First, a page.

From the Wall Street Journal: Treasury Secretary Steven Mnuchin said he would allow several emergency Federal Reserve lending programs to expire, sparking an unusual public split between the Treasury and the central bank, which pressed for an extension. As a result, on Dec. 31 several novel Fed programs that backed corporate credit and municipal-borrowing markets and provided loans to small and midsize businesses and nonprofits during the coronavirus pandemic will expire.
Two Federal Reserve officials at the heart of central bank decision- making this year sent warnings Thursday about what lies ahead for the economy as coronavirus cases spiral higher. Loretta Mester of the Cleveland Fed and Robert Kaplan of the Dallas Fed both expressed worry about the economy in separate Bloomberg Television interviews, but were reticent in detailing what more the Fed could do to help. Both regional Fed bank presidents hold voting roles on the interest- rate setting Federal Open
U.S. home sales rose to a 14-year high last month, a rare bright spot for the economy as ultralow borrowing costs and the sudden shift in living references
during the pandemic power the market. October’s gains marked the fifth straight monthly increase and one of the best stretches for the housing market in several years. While home sales showed some signs of life before the coronavirus outbreak, they are running much hotter now.
The number of applications for unemployment benefits rose sharply last week, indicating continued challenges for the U.S. economic recovery as coronavirus infections increased around the country. Initial claims for jobless benefits, a proxy for layoffs, rose to a seasonally adjusted 742,000 last week, up from the 711,000 filed a week earlier. That level is more than three times higher than the roughly 210,000 typically filed each week in the first two months of 2020, though it is down sharply from a peak of nearly seven million in late March. At present levels, initial jobless claims are still higher than they were in any other recession on record.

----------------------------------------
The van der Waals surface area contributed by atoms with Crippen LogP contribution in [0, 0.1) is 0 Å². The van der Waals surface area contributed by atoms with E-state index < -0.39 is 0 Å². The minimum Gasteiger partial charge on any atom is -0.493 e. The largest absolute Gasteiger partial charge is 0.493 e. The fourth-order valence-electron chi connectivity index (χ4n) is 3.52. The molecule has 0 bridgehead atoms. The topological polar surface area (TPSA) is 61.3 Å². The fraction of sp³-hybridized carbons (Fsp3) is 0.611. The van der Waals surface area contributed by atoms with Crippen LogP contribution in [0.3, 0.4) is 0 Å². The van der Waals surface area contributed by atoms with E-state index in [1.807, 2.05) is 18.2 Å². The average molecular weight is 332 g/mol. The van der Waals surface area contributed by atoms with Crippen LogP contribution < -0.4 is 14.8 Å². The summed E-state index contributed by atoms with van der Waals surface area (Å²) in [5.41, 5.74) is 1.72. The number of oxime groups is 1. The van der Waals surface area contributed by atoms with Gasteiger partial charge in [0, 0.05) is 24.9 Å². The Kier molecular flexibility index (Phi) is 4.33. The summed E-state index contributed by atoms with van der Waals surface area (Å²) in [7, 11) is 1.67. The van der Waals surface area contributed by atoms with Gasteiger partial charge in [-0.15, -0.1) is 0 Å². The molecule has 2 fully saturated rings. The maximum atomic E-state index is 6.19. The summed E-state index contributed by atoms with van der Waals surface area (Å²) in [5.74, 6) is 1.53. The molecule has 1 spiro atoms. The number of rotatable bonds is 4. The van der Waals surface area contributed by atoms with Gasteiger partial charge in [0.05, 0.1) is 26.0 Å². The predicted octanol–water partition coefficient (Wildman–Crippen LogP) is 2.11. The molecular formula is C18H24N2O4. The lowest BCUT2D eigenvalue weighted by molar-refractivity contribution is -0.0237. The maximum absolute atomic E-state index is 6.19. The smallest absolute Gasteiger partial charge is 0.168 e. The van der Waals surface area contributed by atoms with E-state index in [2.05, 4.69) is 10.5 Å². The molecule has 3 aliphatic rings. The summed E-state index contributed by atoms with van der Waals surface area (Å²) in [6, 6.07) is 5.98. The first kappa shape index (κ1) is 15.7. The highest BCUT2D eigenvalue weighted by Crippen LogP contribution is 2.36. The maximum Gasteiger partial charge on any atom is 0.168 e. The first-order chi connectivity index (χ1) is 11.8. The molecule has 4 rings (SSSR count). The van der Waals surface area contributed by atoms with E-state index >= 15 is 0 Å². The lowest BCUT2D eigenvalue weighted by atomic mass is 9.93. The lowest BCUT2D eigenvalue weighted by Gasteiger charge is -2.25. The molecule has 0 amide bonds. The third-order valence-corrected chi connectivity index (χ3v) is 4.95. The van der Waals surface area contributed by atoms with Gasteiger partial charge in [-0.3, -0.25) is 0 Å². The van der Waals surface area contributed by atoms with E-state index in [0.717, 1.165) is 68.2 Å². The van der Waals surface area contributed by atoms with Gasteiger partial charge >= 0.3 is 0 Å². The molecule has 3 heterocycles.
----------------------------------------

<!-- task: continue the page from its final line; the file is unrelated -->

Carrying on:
From Fair Warning: Pfizer is asking U.S. regulators to authorize emergency use of the Covid-19 vaccine the company developed in partnership with the German company BioNTech. So far, the vaccine appears to be 95% effective at preventing mild to severe COVID-19 disease in a large, ongoing study, Lauran Neergaard reports for the Associated Press. If the vaccine is approved, the companies could bring out the first round of shots as early as December, although the vaccine would still not be widely available to the public for months—not until after a long winter. Also: The Food and Drug Administration has issued an emergency use authorization for the first Covid home test, but has made it available by prescription only. The test, expected to cost around $50, will be available to patients of Northern California’s Sutter Health and South Florida’s Cleveland Clinic in the near future, but won’t be widely available until spring 2021, Teo Armus and Meryl Kornfield report for The Washington Post.
As coronavirus cases surge and the economy weakens, there is still no sign that Senate Republicans and House Democrats are interested in compromising on a second coronavirus relief bill, Sahil Kapur reports for NBC News. JPMorgan Chase CEO Jamie Dimon criticized the politicians for their inaction, saying, “I know now we have this big debate. Is it $2.2 trillion, $1.5 trillion? You gotta be kidding me. I mean just split the baby and move on. This is childish behavior on the part of our politicians.”